I had promised the kids at the School of Performing Arts that they would get first chance at all the roles in the film, but explained that I would also be casting the net as widely as possible. Howard Feuer and Margie Simkin were taken on as casting directors and I drove them nuts over the next four months as we assembled our cast. We had an ‘open call’ for actors, singers, dancers and musicians at the Diplomat Hotel on 43rd Street and over 2,000 young hopefuls turned up: to be assessed and put through their paces. The day went like a military exercise and I taped the hundreds that filtered through to me clutching their yellow ticket for a ‘call-back’. There’s a story that Madonna, as a 21 year old New York showbiz wannabe, stood in line outside the Diplomat but I think it’s apocryphal. We also exhausted the conventional avenues of casting kids with agents plus every acting, dance and music school in New York. My office walls were filled with a thousand Polaroids as I tried to narrow things down to a workable cast. Even if someone didn’t make it to the principal cast I could move him or her to the background, handpicking everyone seen in the film. The auditions scenes in the film allowed me the opportunity to use many of the more eccentric performers (like Isaac Mizrahi, the dress designer, who was a student at PA at the time, and appears in the film as a crazed Shakespearean jester.)
We had originally intended to use the shabby but appealing (as in peeling paint) PA building as our location but this request received an emphatic ’no’ from the New York Board of Education. It was suggested that I should personally visit the ‘Board of Ed’ in order to put our case. I sat in front of a group of stern looking people as I unctuously spouted the ‘our film will be wonderful’ routine and that it would put the school on the map. The formidable head of the board — an obdurate, self-important woman with steel gray hair and half frame glasses — promptly told me that their school had been on the map for forty years and already had hundreds more applicants than they could admit, and so publicity was the last thing they needed.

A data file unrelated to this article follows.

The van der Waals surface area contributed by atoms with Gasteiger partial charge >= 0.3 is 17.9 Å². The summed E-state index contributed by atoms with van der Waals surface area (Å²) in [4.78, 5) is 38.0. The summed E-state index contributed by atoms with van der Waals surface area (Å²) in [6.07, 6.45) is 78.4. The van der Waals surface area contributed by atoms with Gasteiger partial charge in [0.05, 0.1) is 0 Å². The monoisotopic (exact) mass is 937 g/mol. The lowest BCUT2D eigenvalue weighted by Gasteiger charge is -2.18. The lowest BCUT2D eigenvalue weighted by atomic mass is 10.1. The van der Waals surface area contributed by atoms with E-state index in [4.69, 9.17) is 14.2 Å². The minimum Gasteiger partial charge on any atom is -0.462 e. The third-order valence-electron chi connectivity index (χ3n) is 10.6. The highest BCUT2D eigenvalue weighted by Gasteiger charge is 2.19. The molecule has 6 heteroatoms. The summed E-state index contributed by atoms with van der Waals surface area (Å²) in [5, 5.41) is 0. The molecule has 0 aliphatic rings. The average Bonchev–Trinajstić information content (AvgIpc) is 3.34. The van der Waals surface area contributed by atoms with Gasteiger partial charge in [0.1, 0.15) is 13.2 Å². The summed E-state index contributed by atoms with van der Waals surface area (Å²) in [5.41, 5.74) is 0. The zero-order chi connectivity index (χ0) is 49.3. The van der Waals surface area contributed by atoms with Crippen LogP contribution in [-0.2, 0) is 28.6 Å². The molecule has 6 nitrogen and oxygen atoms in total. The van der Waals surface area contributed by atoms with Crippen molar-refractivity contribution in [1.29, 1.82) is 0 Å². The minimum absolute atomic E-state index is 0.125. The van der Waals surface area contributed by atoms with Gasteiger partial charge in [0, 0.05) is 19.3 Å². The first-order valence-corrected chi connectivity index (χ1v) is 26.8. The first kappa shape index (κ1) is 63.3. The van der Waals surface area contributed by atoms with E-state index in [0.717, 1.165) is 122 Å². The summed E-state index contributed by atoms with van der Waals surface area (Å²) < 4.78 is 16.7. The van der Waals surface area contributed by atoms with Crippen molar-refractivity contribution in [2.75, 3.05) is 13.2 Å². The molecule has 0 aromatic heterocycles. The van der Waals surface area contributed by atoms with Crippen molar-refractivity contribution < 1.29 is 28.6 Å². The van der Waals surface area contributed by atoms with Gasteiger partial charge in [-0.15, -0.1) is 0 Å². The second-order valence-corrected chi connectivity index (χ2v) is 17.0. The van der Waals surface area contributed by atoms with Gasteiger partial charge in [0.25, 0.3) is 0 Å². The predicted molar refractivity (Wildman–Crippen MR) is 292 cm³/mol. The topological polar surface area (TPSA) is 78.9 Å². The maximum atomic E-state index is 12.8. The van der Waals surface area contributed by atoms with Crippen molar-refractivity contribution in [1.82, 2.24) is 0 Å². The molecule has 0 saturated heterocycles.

“Does there have to be so much profanity?”, snapped another board member, waving a well-thumbed copy of an early draft of our script. “No one in our school system speaks this way. “
“Like fuck they do,” whispered Alan Marshall sitting beside me..
“It would be a quality film.” I assured the flinty harridan behind the long oak table, but it did nothing to mollify her disrelish. She looked at me over her glasses and uttered a line I will always remember: “Mr. Parker, I can’t risk you doing for New York High Schools the same thing you did for the reputations of Turkish prisons in your last film (Midnight Express).”
We solved the problem by finding two empty schools where we could rebuild, paint (or un-paint) and dress our sets. The largest of these was a mammoth school called Haaren High on 59th and 10th, which became a virtual studio for us, housing workshops, as well as our sets. At the other end of town, on 9th Street and First, we used another empty school for the staircases and dance rooms that reflected the smaller PA. Opposite to the real PA school on 46th street was St Mary’s Baptist Church, and this became the entrance to the school seen in the film.